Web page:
MORGAN HOOVER, NEWS-PRESS CORRESPONDENT
July 30, 2009 7:17 AM
As health care climbs the ladder of urgency on a national level, congressional representatives will seek to connect with the matter on a ground level during the upcoming monthlong summer district work period, tentatively set to begin on Monday.
According to Emily Kryder, a spokeswoman for Rep. Lois Capps, D-Santa Barbara, the congresswoman plans to perform outreach by "harkening back to her experience as a nurse."
"She does plan on talking to constituents," said Ms. Kryder. "She plans on visiting more clinics, talking to more folks."
Ms. Kryder said the congresswoman talks to constituents about health care constantly, "whether she's in the grocery store, doing something with her granddaughter. . ."
She added that Rep. Capps sees health care as a "broken system."
"It's hurting families and businesses," she said. "A lot of people have friends or family members that struggle to get affordable health care."
Tom Pfeiffer, a spokesman for Rep. Elton Gallegly, said the Thousand Oaks Republican also intends to keep health care in mind over the break.
"He does have a meeting set up with health care providers next week," said Mr. Pfeiffer, "but you won't find him on a soapbox; he's not a soapbox person. He talks to constituents all the time."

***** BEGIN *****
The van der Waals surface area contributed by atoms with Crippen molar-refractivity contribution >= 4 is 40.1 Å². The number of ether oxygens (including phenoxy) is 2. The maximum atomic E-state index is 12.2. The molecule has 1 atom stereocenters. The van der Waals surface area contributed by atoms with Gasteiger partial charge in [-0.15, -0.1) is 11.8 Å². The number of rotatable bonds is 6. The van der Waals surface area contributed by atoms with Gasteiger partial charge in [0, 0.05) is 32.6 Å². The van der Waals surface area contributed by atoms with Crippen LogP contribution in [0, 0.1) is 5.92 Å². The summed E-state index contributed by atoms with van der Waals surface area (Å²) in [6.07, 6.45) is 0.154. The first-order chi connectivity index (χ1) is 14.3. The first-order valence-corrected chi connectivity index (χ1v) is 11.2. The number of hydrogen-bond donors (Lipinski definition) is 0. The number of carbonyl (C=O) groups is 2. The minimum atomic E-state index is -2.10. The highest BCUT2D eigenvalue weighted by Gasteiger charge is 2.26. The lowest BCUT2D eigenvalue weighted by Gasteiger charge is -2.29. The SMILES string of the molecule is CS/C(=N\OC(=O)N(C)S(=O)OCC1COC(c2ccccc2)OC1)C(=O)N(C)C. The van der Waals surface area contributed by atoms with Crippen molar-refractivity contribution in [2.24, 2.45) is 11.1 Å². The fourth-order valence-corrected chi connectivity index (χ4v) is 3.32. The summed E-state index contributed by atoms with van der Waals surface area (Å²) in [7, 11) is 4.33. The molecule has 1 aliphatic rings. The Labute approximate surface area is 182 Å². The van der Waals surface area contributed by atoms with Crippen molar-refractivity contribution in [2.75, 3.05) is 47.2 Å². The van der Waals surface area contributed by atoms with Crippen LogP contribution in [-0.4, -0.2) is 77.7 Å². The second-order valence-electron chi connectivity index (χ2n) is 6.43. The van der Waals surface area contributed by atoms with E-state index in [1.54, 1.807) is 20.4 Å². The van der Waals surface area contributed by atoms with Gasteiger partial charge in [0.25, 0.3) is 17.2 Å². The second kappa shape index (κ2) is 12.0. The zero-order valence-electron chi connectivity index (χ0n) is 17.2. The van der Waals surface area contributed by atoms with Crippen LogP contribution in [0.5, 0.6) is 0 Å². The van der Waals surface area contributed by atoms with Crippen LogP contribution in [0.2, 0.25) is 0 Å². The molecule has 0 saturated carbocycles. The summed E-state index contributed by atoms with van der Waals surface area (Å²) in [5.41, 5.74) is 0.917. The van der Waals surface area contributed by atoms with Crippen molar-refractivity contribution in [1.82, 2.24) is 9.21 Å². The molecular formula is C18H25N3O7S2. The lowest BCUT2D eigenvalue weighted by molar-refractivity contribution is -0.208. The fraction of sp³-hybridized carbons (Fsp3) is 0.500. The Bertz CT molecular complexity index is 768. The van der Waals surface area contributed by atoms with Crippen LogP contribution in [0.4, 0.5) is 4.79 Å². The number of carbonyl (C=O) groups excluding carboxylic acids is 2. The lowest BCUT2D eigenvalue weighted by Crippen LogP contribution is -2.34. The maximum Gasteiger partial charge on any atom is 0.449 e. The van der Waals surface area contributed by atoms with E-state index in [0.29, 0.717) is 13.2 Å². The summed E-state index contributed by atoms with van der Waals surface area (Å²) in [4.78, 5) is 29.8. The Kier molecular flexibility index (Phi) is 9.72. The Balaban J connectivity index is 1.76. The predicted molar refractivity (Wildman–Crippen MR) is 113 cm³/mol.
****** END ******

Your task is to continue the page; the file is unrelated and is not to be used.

Opponents to changes in the health care system that have come out of Washington cite a variety of fears, including that the public will have to go into a government program; that insurance companies would not be able to compete with government-run insurance; long waits and increased bureaucracy to get the care they want; and that the U.S. would be left with a single-payer system, like in England or Canada.
Santa Barbara resident Elizabeth Tudor told the News-Press some sort of overhaul of the system is needed.
"Do I like my current EPO (exclusive provider organization)? Yes, but in a few months I won't be able to afford it," she said.
Ms. Tudor said the perpetually rising cost of health care is unacceptable.
"Everyone deserves to have health care," she said.
Paul Mannion, another Santa Barbara resident, said the system needs to be improved.
"When my wife was pregnant, I was unable to get insurance," said the 34-year-old, "because by law, they have to insure the baby, too."
Mr. Mannion expressed concern that insurance companies have misplaced priorities.
"It's too much about money for them," he said, "and not about helping people out."
Jerry Jackman agrees that something needs to be improved within the health care system, but he disagrees with Ms. Tudor's assertion that everyone deserves coverage.
"There could be better coverage and better care," he said, "but I doubt we can cover everybody."
Mr. Jackman, 65, said that he is on Medicare and that although not everybody can be covered, "something needs to happen."